Online business buys e-mail list

Gabe Davis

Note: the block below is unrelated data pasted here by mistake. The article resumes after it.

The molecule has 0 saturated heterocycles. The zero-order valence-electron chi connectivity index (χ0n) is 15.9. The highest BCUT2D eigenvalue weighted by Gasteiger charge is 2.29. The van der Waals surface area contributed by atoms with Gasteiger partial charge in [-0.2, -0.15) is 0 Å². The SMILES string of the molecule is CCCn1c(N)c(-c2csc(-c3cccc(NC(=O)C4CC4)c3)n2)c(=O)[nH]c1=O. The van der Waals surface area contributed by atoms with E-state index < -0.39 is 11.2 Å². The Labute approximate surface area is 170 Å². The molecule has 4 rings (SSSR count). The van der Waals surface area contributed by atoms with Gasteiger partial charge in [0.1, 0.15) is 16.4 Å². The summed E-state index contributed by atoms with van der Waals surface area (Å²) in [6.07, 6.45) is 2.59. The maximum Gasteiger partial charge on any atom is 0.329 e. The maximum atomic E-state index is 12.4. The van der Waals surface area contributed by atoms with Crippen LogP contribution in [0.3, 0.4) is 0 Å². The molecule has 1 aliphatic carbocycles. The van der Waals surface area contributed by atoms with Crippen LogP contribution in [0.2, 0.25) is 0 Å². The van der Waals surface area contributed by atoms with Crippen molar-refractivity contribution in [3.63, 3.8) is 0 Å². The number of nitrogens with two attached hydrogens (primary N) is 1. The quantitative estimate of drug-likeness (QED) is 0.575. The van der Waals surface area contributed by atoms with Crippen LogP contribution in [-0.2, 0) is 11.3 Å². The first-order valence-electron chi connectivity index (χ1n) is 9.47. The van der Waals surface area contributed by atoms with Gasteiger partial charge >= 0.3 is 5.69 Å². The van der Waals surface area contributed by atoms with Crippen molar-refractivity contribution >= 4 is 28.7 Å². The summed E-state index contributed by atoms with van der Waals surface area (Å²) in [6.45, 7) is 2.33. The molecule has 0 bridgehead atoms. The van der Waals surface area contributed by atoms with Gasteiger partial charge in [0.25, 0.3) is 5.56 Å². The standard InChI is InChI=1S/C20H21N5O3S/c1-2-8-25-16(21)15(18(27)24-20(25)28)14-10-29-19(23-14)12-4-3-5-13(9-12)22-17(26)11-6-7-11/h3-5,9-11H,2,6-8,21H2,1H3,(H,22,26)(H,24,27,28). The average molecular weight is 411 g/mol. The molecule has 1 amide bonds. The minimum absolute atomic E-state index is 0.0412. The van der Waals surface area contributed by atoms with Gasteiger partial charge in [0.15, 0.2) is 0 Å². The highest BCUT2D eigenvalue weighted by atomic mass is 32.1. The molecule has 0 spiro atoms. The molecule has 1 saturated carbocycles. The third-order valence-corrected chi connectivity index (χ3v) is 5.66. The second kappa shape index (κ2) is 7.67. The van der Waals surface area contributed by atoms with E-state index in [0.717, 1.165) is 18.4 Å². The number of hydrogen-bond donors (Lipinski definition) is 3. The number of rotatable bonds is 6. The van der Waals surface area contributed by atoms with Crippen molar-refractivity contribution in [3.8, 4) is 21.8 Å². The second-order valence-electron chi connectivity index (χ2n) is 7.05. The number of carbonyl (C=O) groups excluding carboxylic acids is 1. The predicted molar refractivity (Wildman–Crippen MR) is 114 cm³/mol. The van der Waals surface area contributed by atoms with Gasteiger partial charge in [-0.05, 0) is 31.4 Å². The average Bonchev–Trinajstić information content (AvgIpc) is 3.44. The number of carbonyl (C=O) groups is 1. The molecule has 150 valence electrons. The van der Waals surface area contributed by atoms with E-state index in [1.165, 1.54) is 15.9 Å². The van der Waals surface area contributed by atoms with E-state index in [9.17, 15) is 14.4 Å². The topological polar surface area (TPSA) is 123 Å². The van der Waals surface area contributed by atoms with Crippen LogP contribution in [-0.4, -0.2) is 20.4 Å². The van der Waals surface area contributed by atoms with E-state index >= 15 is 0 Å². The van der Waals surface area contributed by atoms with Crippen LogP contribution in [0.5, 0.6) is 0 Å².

E-mails from businesses have been cropping up in ISU e-mail accounts, and ISU officials said it is due to open records laws., an Internet business, has been sending weekly e-mails to students’ university e-mail accounts since the beginning of the school year. The e-mail includes a list of local businesses’ coupons and specials and is not affiliated with North Grand Mall. The list may range anywhere from five to 15 businesses, including restaurants, pizza joints, job advertisements and jewelry, department and grocery stores. Kevin Buck, owner, said the site offers many benefits for students. “We’ve had really good deals. Better than you’re going to get anywhere else,” he said. Assistant Registrar Judy Minnick said the university is required to give out the list through the Iowa open records law. Minnick said the e-mail list costs 2.5 cents per name, adding up to $615 for the whole list. The $615 covers basic manual labor for providing the list. “By the Iowa open records law we can’t discourage it, but we definitely don’t promote it,” Minnick said. Minnick said if students don’t want their names to be given out, they can go to the Registrar’s Office and fill out a form to have it removed. She said the university also tries to encourage list buyers to provide students with an easy way to take their name off the list. Buck said he understands that some students may not appreciate this type of advertising, and he includes a footnote on the e-mails so that students can unsubscribe if they want. “It’s not out there to upset people,” he said. “Out of the 24,600 e-mails, maybe 200 have unsubscribed.” Minnick also said the is one of the few businesses that has asked for the list this school year, and she has received the most complaints about it. “Really, that’s the big one, and that’s the one we hear about most of all,” she said. Buck purchased the e-mail list to sell advertising spaces to local businesses. He said he charges $700 for a week of advertising on his Web page and in his corresponding e-mails. He said so far the results have been exactly what he was hoping for. “The advertisers have been very pleased with it,” Buck said. “It’s a medium like all other mediums; all of them have their niche whether it’s television or newspapers.” While the e-mail messages do provide students with information about area businesses, some are not sure whether or not they like the service. “I read it, but I wouldn’t look at any of the sites or go to any of the things or take any of the offers,” said Keith O’Brien, junior in pre-business. “I don’t know how they got my name.” Other students do not think the messages are a hindrance. “I kind of like it,” said Tim Nordin, senior in physics. “I haven’t used any of the deals yet, but sometimes I’m like, `Oh, I should use that.’ I don’t feel harassed or anything though.”